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November 30, 2016 • Pulmonology
For those in the field of pulmonology, or the study and treatment of diseases affecting the lungs, the state of our environment is a constant consideration. Lung health is impacted by a variety of factors, both controllable and uncontrollable. One of the most important factors is the role toxins play in causing often-serious complications.
In some cases, these kinds of toxins are a frequent concern located in a common area like a home or workplace. In others, even a single exposure or ingestion of a particular substance could lead to major issues. Let’s take a look at some basic examples of common toxins in the environment and how to stay on top of (or away from) them.
Simply put, no single other preventable factor causes more deaths in the United States every year than cigarettes – nearly 450,000. Many chemicals contained in the standard cigarette are known causes of lung cancer (or other forms of cancer), and their addictive properties only make this a more slippery slope. Even those who don’t willingly choose to put these toxins in their bodies can be at serious risk. Secondhand smoke, also referred to as Environmental Tobacco Smoke (ETS) by some experts, is estimated to cause over 40,000 deaths each year on its own.
Other common forms of voluntary smoke inhalation have inherent lung health risks attached. Marijuana may differ from cigarettes in some ways, but it also contains many of the same harmful substances. Chewing tobacco and cigars are alternative forms of tobacco intake, but both have their own specific links to cancer. Electronic cigarettes (or “vape pens”) are becoming a more and more popular alternative, and while research is still being conducted here, it’s a safe bet that any form of tobacco smoke entering the lungs could have negative consequences.
One of the most well-known environmental toxins out there, asbestos is a substance sometimes found in the insulating material of older buildings, particularly many old industrial workplaces. It’s linked to several forms of cancer, including lung cancer, and risk develops over time as people are continuously exposed to asbestos. In many cases, symptoms of asbestos exposure don’t begin to manifest themselves until decades after initial contact.
Worse yet, asbestos toxins have an exponential health risk to the lungs of those who also ingest cigarette smoke. This is called a “synergistic interaction” – both asbestos and cigarettes are bad on their own, but the effect when they combine is even greater than their expected sum. Smokers who are also exposed to asbestos carry a risk of lung disease that’s eight times higher than smokers who were never exposed, and males who both smoke and are exposed to asbestos are at 50 times the risk of those who carry neither pre-existing factor.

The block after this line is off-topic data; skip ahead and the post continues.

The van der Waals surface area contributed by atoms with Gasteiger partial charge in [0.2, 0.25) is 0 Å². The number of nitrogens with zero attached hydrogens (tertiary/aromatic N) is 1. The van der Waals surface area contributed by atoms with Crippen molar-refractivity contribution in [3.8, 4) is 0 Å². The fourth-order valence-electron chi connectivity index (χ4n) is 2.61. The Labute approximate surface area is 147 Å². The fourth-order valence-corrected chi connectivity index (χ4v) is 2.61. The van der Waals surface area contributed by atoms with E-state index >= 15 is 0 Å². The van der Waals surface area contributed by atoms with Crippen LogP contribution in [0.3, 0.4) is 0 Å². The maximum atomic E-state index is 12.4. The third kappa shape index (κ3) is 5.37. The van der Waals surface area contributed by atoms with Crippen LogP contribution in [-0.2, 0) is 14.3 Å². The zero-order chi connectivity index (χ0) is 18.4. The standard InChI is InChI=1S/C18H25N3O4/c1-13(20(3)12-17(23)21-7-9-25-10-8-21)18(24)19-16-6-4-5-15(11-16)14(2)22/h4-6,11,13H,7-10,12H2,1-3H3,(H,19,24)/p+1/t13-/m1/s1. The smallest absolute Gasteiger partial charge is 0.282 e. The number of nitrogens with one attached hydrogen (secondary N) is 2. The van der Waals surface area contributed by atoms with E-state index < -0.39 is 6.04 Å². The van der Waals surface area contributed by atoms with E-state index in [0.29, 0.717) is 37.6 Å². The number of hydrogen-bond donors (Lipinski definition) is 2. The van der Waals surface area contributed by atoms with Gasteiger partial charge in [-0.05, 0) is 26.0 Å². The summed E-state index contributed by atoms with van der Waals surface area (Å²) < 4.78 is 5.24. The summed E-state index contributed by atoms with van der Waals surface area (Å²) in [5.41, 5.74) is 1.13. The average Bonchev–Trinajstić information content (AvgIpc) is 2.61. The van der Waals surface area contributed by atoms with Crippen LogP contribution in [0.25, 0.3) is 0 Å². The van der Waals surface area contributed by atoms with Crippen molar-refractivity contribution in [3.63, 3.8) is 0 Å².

Modern understanding of the risks of asbestos have led to more careful procedures, but risks still exist. When moving into a new location or beginning a new job, especially in or near any form of factory or industrial setting, be sure to confirm that buildings near you have been checked for asbestos levels.
Drinking isn’t often associated with risk of lung disease, but studies have found a correlation between alcohol and nicotine dependency. In fact, studies indicate that the two substances contribute to raising the other’s dependency levels within the body. Additionally, a history with alcohol could increase a person’s risk of falling victim to other cigarette-related carcinogens.
Asbestos is easily the most famous workplace-related chemical, but several others exist and can cause lung complications. Some scientists suppose that roughly five percent of lung cancers in women and roughly 15 percent of lung cancers in men are caused by some form of workplace exposure, though these figures are disputed. A few of the most common toxins present in the workplace include:
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This information is not intended to replace the advice of a medical professional. You should always consult your doctor before making decisions about your health.